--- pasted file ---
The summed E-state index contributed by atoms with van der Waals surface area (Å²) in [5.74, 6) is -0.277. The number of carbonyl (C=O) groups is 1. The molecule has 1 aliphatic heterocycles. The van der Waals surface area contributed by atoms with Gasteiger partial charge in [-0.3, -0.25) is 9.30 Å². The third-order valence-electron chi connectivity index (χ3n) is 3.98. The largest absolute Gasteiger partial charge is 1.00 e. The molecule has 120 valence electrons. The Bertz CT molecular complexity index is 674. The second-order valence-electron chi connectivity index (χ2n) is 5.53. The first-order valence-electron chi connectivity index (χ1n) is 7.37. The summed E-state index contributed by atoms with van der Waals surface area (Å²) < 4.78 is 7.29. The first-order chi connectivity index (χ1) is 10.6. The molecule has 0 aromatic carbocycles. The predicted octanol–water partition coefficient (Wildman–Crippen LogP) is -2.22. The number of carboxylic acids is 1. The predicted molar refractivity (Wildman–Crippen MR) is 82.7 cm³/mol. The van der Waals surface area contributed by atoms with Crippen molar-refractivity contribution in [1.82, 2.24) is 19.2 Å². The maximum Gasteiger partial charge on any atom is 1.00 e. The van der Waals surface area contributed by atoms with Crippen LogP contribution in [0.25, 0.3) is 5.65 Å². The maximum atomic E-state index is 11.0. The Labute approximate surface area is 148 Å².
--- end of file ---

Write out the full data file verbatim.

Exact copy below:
The summed E-state index contributed by atoms with van der Waals surface area (Å²) in [5.74, 6) is -0.277. The number of carbonyl (C=O) groups is 1. The molecule has 1 aliphatic heterocycles. The van der Waals surface area contributed by atoms with Gasteiger partial charge in [-0.3, -0.25) is 9.30 Å². The third-order valence-electron chi connectivity index (χ3n) is 3.98. The largest absolute Gasteiger partial charge is 1.00 e. The molecule has 120 valence electrons. The Bertz CT molecular complexity index is 674. The second-order valence-electron chi connectivity index (χ2n) is 5.53. The first-order valence-electron chi connectivity index (χ1n) is 7.37. The summed E-state index contributed by atoms with van der Waals surface area (Å²) < 4.78 is 7.29. The first-order chi connectivity index (χ1) is 10.6. The molecule has 0 aromatic carbocycles. The predicted octanol–water partition coefficient (Wildman–Crippen LogP) is -2.22. The number of carboxylic acids is 1. The predicted molar refractivity (Wildman–Crippen MR) is 82.7 cm³/mol. The van der Waals surface area contributed by atoms with Crippen molar-refractivity contribution in [1.82, 2.24) is 19.2 Å². The maximum Gasteiger partial charge on any atom is 1.00 e. The van der Waals surface area contributed by atoms with Crippen LogP contribution in [0.25, 0.3) is 5.65 Å². The maximum atomic E-state index is 11.0. The Labute approximate surface area is 148 Å².